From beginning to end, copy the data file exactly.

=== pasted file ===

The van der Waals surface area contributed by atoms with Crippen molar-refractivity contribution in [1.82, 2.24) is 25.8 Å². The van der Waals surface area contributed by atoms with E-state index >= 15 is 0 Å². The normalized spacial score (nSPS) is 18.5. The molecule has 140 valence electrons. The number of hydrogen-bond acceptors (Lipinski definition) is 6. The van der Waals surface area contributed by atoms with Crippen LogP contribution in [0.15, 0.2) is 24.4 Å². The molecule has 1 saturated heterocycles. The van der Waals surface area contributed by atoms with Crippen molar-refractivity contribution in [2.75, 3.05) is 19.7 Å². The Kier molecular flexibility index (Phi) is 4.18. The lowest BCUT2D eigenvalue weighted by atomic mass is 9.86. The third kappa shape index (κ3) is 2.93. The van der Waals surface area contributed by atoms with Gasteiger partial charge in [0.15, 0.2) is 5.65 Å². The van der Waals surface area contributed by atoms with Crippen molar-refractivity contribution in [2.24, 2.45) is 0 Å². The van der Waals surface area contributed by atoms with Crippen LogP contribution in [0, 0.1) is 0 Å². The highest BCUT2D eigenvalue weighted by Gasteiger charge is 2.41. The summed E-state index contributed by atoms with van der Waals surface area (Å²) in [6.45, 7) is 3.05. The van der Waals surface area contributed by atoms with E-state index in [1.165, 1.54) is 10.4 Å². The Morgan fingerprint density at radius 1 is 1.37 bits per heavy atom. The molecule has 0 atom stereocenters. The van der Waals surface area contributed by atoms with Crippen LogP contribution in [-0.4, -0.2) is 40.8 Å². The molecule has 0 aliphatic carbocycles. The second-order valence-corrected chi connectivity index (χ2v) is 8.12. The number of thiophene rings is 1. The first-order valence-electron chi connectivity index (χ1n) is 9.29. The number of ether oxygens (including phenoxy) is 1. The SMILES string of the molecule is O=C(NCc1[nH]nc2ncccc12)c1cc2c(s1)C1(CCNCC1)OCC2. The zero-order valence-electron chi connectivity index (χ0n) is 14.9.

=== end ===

The van der Waals surface area contributed by atoms with Crippen molar-refractivity contribution in [1.82, 2.24) is 25.8 Å². The van der Waals surface area contributed by atoms with E-state index >= 15 is 0 Å². The normalized spacial score (nSPS) is 18.5. The molecule has 140 valence electrons. The number of hydrogen-bond acceptors (Lipinski definition) is 6. The van der Waals surface area contributed by atoms with Crippen LogP contribution in [0.15, 0.2) is 24.4 Å². The molecule has 1 saturated heterocycles. The van der Waals surface area contributed by atoms with Crippen molar-refractivity contribution in [2.75, 3.05) is 19.7 Å². The Kier molecular flexibility index (Phi) is 4.18. The lowest BCUT2D eigenvalue weighted by atomic mass is 9.86. The third kappa shape index (κ3) is 2.93. The van der Waals surface area contributed by atoms with Gasteiger partial charge in [0.15, 0.2) is 5.65 Å². The van der Waals surface area contributed by atoms with Crippen molar-refractivity contribution in [2.24, 2.45) is 0 Å². The van der Waals surface area contributed by atoms with Crippen LogP contribution in [0, 0.1) is 0 Å². The highest BCUT2D eigenvalue weighted by Gasteiger charge is 2.41. The summed E-state index contributed by atoms with van der Waals surface area (Å²) in [6.45, 7) is 3.05. The van der Waals surface area contributed by atoms with E-state index in [1.165, 1.54) is 10.4 Å². The Morgan fingerprint density at radius 1 is 1.37 bits per heavy atom. The molecule has 0 atom stereocenters. The van der Waals surface area contributed by atoms with Crippen LogP contribution in [-0.4, -0.2) is 40.8 Å². The molecule has 0 aliphatic carbocycles. The second-order valence-corrected chi connectivity index (χ2v) is 8.12. The number of thiophene rings is 1. The first-order valence-electron chi connectivity index (χ1n) is 9.29. The number of ether oxygens (including phenoxy) is 1. The SMILES string of the molecule is O=C(NCc1[nH]nc2ncccc12)c1cc2c(s1)C1(CCNCC1)OCC2. The zero-order valence-electron chi connectivity index (χ0n) is 14.9.